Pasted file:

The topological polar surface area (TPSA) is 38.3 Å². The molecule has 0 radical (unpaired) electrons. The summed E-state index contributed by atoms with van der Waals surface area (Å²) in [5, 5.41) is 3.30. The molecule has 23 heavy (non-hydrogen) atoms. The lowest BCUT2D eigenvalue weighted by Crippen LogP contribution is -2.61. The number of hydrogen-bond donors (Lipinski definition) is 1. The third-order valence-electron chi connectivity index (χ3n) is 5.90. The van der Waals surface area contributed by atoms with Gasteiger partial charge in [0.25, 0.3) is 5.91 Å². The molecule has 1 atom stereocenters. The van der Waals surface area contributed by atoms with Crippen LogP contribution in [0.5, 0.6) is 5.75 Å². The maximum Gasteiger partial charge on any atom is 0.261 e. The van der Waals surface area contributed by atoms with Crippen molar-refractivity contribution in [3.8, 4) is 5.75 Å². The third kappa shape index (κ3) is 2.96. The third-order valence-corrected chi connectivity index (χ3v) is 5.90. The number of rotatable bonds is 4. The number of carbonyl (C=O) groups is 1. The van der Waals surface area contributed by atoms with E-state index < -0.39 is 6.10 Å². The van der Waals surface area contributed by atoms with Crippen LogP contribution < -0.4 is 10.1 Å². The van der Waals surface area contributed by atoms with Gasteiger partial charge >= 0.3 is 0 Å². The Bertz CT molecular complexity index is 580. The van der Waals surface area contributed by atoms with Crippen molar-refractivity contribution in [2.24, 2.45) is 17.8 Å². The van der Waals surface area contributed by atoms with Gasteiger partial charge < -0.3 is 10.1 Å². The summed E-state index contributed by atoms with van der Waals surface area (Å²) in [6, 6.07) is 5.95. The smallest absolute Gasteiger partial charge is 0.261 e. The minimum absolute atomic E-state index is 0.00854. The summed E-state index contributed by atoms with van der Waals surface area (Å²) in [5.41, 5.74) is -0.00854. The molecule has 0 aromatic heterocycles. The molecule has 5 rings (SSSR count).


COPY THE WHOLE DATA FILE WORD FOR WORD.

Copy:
The topological polar surface area (TPSA) is 38.3 Å². The molecule has 0 radical (unpaired) electrons. The summed E-state index contributed by atoms with van der Waals surface area (Å²) in [5, 5.41) is 3.30. The molecule has 23 heavy (non-hydrogen) atoms. The lowest BCUT2D eigenvalue weighted by Crippen LogP contribution is -2.61. The number of hydrogen-bond donors (Lipinski definition) is 1. The third-order valence-electron chi connectivity index (χ3n) is 5.90. The van der Waals surface area contributed by atoms with Gasteiger partial charge in [0.25, 0.3) is 5.91 Å². The molecule has 1 atom stereocenters. The van der Waals surface area contributed by atoms with Crippen LogP contribution in [0.5, 0.6) is 5.75 Å². The maximum Gasteiger partial charge on any atom is 0.261 e. The van der Waals surface area contributed by atoms with Crippen molar-refractivity contribution in [3.8, 4) is 5.75 Å². The third kappa shape index (κ3) is 2.96. The third-order valence-corrected chi connectivity index (χ3v) is 5.90. The number of rotatable bonds is 4. The number of carbonyl (C=O) groups is 1. The van der Waals surface area contributed by atoms with E-state index < -0.39 is 6.10 Å². The van der Waals surface area contributed by atoms with Crippen LogP contribution < -0.4 is 10.1 Å². The van der Waals surface area contributed by atoms with Gasteiger partial charge >= 0.3 is 0 Å². The Bertz CT molecular complexity index is 580. The van der Waals surface area contributed by atoms with Crippen molar-refractivity contribution in [2.24, 2.45) is 17.8 Å². The van der Waals surface area contributed by atoms with Gasteiger partial charge < -0.3 is 10.1 Å². The summed E-state index contributed by atoms with van der Waals surface area (Å²) in [6, 6.07) is 5.95. The smallest absolute Gasteiger partial charge is 0.261 e. The minimum absolute atomic E-state index is 0.00854. The summed E-state index contributed by atoms with van der Waals surface area (Å²) in [5.41, 5.74) is -0.00854. The molecule has 0 aromatic heterocycles. The molecule has 5 rings (SSSR count).